"I'm a writer on the Visualization Toolbox."

"The software that builds software?"

"That's the one."

"Reminds me of the joke 'What do you add to powdered water?'"

I laughed. "What's your department?"


"And that's…"

"Corporate intelligence."

"You're kidding."

"Only way to stay market leader is knowing what the competition is doing."

"How do you manage that?"

"My confidentiality agreement doesn't allow me to say."

I laughed. She didn't smile.

Nula started out of the break room, then turned. "Did you know that canines locate more people missing in wooded areas than police and psychics combined?"


"A dog once located the remains of a missing hunter at the bottom of a lake forty feet deep, a year after the man went missing."

"That's incredible."

"Indeed," she said. "What's that tell you?"

"Dogs have a great sense of smell?"

Nula shook her head. "They're man's best friend even when the man is forty feet underwater."

One morning, Uma sent e-mail asking me to verify some potentially outdated technical data in a set of product release notes. The contact name she provided was "Ranel Ehm," an aerospace engineer with O.H.S. partner company Hechter Information Technologists. All right, I thought. The work begins.

The e-mail I sent to Ranel Ehm bounced back "undeliverable" minutes later. Turning to the telephone, I contacted every department in H.I.T. listed on the "Partners in Growth" section of the O.H.S. intranet. Hours later, when I reached someone who knew Ranel Ehm, I was told "Ranel's no longer with the company."

Shit. Then I had a thought: "Who's taken over for Ranel?"

"No one."

"Pardon me?"

"Nobody's taken over for Ranel."

"What do you mean?"

"The position no longer exists."


"There was an organizational reshuffle two weeks ago."

"Organizational reshuffle?" Wally said when I told him the story. "Sounds like a cosmic sinkhole opened beneath ole Ranel's cube and swallowed him up." He grabbed some pizza. "Was he a 'he'?"

"Don't know."

"Organizational reshuffle," Wally mused. "As natural and mysterious as a black hole or a quark." He looked at me. "So, what'd you do?"

"E-mailed Uma."


"Haven't heard another thing."

"Is it possible 'organizational reshuffle' doesn't mean 'fired.'"

"What do you mean?"

"Maybe Ranel Ehm was taken to a vacant floor in the office, put in silver bodysuit, and set on a treadmill with electrodes attached to his/her shaved head—surrounded by guys in lab coats, carrying clipboards. Das Xperiment."

Into my third month at O.H.S. I saw the pattern: the dog dreams came Sunday, Monday, and Tuesday nights, dropping off by Wednesday when the weekly Tech Pubs teleconference occurred. If the recurring dreams from high school were any precedent, losing my job seemed the only way to rid myself of the humping dogs. Or, get some work, I thought, checking my e-mail with pathological persistence. I considered calling Uma, confessing my idleness, but feared she would say, "You're right, there is no work for you. Today's your last day."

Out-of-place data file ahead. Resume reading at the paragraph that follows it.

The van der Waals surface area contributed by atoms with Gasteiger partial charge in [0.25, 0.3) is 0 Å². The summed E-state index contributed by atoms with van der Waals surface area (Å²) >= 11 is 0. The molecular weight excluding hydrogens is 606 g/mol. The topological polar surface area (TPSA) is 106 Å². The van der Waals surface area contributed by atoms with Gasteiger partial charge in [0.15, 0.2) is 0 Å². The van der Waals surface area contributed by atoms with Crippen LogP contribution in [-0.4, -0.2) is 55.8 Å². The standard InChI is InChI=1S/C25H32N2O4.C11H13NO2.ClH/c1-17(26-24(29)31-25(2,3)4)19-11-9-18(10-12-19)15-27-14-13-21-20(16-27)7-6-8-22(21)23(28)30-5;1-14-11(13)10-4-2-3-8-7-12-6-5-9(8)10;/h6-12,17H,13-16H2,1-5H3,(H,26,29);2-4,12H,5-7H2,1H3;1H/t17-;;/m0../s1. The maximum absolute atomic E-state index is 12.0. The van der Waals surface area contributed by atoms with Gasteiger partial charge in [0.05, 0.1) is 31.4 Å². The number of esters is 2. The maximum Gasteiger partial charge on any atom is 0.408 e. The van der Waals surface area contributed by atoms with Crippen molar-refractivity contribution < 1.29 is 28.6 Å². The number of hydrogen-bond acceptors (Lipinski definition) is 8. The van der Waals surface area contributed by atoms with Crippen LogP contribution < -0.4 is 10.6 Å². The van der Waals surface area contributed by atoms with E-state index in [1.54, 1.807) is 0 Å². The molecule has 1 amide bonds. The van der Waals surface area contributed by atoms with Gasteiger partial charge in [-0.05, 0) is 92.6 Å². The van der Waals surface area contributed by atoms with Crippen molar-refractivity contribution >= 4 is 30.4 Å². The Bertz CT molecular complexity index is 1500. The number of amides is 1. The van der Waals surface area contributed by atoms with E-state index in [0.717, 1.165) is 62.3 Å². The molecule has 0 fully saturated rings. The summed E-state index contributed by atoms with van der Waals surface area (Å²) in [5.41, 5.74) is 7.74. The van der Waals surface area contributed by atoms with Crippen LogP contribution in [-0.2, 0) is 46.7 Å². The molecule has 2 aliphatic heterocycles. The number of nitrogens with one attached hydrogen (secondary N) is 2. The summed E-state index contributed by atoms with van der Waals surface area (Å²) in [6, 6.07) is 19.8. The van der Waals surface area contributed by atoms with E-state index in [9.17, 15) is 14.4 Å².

Bored with brewing new pots of coffee every hour, I ventured to the fourth floor, one afternoon. Part of me wondered if I might stumble across Wally's Das Xperiment.

The fourth floor was a clone of the third. Employees worked in the numbing silence, many wearing headphones. When I returned to the third floor to check my e-mail, I saw Nula wearing headphones, and wondered if she was listening to a CD of barking dogs.

After lunch I went to the second floor.

It was identical to the third and fourth, except it was utterly vacated. The place seemed like a doctored crime scene: bodies removed, all traces of life wiped away. The silence was even more oppressive with no listless clacking on keyboards, no telephones ringing.

Over the next several days I returned to the second floor, never encountering another person there. Poking through desk drawers, I found little more than pens and some unused Post-It notes. In one desk I found a calendar with black magic marker lines drawn through every weekday. The odd box had a second line, creating an X. There was no picture on the calendar, no writing, just lines and X's, like a primitive cave drawing; ancient glyphs or code I couldn't decipher.

I went to the boardroom at the far end of the floor. The twenty-by-twenty meeting room was converted to storage space. A wall of boxes blocked the windows, a ten-foot long table was pushed against a wall making room for surplus office chairs, PC towers, monitors, keyboards, boxes of documents, and office supplies.

The following morning I knocked on the edge of my cubicle dividing wall. Nula looked up with eyes swirled gray/blue, like marbles.

"What's up with the second floor?"

She smiled. "You've been snooping."

"What happened?"

"An org reshuffle. It's been vacant since the summer."

"A reshuffle hit your building," Wally said when I related the story to him, "leaving the Deserted Village on the second floor?"

"Looks like."

"Find anything scrawled on a cubicle wall? Strange symbols made with colored pushpins? Any human remains?"

I told him about the calendar.

"Too bad."

"Why's that?"

"The greatest thing a person can do is create something in secret, and leave it for somebody else to find."


"Look at the Great Pyramids, the Dead Sea Scrolls, Emily Dickinson's poetry, Coral Castle in Florida."

"But in an office?"

"No better place than Der Komplex. The employment equivalent of Pompeii happened there. Every civilization has a story."

"It's just where people work."

"What do you call the Pyramids? Or, Coral Castle?"

"That's different, they mean something."

"A place where nothing means anything needs a shrine."

"You're nuts," I said.

"Ask Ranel Ehm if I'm right."